Fighting Zika, Empowering Pregnant Women
CDC Director Dr. Tom Frieden said recently that nothing about fighting the Zika virus is going to be easy or quick. Controlling the Aedes species mosquito is hard, and although we’re learning a lot quickly, there is still a lot we don't know. Clearly, there is an urgent need to both learn more and do more—and all of us have a role to play.
That’s why I’m so grateful to the Bill & Melinda Gates Foundation for stepping forward with a $1.5 million grant to fund an important collaboration between the Centers for Disease Control and Prevention (CDC), the Pan American Health Organization (PAHO) and the CDC Foundation that will empower pregnant women with knowledge about Zika virus transmission, mainly in U.S. territories and the Americas.
Thanks to this grant, the CDC Foundation is supporting important efforts by CDC to engage entire communities in mosquito control, learn what people know about Zika—and what they perceive their risks to be—and launch a comprehensive risk communication campaign.
As part of this approach, we envision launching a multimedia campaign in Puerto Rico, the U.S. Virgin Islands and American Samoa, with a focus on educating pregnant women and communities about Zika prevention and action steps to prevent mosquito bites and avoid potential sexual transmission. PAHO will help countries in the Americas with mosquito control campaigns, carry out Knowledge, Attitudes and Practices (KAP) Surveys in Latin America and the Caribbean and strengthen risk communications strategies using a PAHO-designed model and training.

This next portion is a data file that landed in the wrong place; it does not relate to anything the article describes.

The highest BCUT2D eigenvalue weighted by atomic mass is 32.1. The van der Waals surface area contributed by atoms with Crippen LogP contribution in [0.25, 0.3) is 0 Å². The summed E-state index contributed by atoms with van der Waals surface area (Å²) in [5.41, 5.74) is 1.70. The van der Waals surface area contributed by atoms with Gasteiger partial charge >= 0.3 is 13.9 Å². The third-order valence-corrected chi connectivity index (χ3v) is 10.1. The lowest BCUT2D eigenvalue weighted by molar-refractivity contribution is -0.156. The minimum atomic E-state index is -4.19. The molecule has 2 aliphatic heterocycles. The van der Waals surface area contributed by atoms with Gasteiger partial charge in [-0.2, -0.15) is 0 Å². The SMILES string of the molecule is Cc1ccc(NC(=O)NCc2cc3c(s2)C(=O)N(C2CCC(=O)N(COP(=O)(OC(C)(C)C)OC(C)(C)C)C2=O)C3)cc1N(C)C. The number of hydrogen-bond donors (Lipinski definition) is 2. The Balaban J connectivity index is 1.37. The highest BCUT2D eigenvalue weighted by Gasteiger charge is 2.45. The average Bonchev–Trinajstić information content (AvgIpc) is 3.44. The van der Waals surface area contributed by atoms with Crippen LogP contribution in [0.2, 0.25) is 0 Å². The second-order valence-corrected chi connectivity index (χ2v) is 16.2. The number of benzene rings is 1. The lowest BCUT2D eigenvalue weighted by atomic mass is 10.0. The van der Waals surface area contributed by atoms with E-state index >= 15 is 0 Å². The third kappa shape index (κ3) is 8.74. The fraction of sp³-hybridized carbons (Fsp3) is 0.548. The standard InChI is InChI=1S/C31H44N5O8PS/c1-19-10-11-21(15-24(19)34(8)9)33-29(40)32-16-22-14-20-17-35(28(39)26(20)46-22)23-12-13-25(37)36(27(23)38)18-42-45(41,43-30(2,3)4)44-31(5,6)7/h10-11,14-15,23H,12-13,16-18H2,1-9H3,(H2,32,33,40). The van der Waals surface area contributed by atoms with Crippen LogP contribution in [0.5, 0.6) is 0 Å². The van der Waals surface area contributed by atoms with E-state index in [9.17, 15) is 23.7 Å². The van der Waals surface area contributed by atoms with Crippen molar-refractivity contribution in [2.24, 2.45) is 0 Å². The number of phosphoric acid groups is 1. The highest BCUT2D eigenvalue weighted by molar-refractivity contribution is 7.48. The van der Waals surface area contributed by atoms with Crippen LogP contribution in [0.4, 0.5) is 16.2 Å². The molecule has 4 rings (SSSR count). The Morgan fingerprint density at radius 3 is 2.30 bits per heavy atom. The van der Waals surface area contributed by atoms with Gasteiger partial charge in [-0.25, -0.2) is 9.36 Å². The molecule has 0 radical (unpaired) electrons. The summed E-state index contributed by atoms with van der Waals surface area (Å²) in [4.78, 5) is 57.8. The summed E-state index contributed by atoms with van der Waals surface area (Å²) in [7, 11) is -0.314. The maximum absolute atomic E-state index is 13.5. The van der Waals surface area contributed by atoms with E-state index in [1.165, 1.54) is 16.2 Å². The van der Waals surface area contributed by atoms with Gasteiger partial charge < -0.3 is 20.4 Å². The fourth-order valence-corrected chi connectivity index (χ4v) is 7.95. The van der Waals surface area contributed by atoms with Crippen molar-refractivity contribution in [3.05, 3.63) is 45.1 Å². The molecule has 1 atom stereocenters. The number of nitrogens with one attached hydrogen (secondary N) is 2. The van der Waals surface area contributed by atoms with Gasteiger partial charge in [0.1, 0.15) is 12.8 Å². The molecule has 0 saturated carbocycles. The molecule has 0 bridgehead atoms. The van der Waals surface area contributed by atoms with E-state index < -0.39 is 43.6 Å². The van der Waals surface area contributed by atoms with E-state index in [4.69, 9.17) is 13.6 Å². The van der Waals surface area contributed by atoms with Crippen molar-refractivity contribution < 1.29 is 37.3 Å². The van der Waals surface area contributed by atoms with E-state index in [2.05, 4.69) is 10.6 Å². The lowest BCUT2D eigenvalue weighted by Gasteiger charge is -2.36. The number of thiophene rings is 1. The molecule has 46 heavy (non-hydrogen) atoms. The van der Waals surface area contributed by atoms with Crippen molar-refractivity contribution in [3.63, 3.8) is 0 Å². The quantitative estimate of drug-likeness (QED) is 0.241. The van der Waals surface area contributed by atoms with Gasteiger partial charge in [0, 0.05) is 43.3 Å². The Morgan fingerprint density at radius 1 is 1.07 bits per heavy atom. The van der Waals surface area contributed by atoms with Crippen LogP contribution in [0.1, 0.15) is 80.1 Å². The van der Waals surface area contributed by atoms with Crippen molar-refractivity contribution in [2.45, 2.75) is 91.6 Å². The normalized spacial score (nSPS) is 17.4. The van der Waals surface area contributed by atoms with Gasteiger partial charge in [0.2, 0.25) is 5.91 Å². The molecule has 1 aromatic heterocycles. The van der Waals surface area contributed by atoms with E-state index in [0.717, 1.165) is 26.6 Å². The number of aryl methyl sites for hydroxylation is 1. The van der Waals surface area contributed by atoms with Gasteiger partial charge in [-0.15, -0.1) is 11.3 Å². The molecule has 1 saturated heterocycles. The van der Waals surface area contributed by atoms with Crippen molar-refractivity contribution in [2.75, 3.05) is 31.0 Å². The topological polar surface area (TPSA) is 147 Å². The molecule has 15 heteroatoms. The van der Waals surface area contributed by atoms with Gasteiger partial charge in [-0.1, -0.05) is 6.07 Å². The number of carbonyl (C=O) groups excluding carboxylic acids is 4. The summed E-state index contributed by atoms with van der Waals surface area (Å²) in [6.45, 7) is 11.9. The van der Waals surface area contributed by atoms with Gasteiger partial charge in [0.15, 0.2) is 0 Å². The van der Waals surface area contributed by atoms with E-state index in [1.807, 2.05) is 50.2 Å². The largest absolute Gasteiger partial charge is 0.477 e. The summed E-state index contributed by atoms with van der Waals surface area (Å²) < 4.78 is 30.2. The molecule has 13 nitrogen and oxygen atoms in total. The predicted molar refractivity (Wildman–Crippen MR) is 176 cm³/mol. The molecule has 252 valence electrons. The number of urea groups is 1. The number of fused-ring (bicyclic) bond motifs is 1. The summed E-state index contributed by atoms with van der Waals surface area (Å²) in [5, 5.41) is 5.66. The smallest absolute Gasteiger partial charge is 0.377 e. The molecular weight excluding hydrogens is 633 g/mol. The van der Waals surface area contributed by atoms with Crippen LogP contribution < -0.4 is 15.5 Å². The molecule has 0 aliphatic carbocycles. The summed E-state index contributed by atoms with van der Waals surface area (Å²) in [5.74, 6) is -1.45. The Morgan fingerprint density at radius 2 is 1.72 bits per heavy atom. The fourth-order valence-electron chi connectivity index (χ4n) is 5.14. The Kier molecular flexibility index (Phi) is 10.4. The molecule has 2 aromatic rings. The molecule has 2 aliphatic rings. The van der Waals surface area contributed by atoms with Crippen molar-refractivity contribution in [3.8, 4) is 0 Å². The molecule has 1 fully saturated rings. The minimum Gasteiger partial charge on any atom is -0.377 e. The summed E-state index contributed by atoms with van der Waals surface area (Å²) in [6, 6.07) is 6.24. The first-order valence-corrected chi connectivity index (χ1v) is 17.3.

We are enthusiastic about this grant because we know that communications plays a critical role in helping people make the best decisions for their health. Consider Africa United, a successful campaign which tapped global soccer stars to dispel the stigma surrounding health workers fighting the deadly Ebola epidemic in West Africa or CDC’s Tips from Former Smokers campaign. The compelling campaign, which continues through 2016, motivated 1.8 million smokers to attempt to quit smoking, and an estimated 104,000 to quit for good in 2014 alone. These are just two examples of how effective health campaigns can shift behavior in powerful ways.
In the case of Zika, we have to act fast. Never before has a mosquito-borne infection caused serious birth defects on a large scale. After the virus began circulating in the Americas in 2015, reports of microcephaly and other neurological disorders increased in affected areas. Since then, it has been concluded that Zika infection in pregnancy is a cause of microcephaly and other severe fetal brain defects. Zika has also been linked to pregnancy loss and other problems in infants, including eye defects, hearing loss and impaired growth.
As CDC works around the clock to fight the Zika virus, we greatly appreciate this new Bill & Melinda Gates Foundation partnership that will help CDC and PAHO empower and educate pregnant women and communities with the best, most relevant information available. Together, public and private partners can do so much more than any one sector alone to protect people and save lives.
Photos: © PAHO/WHO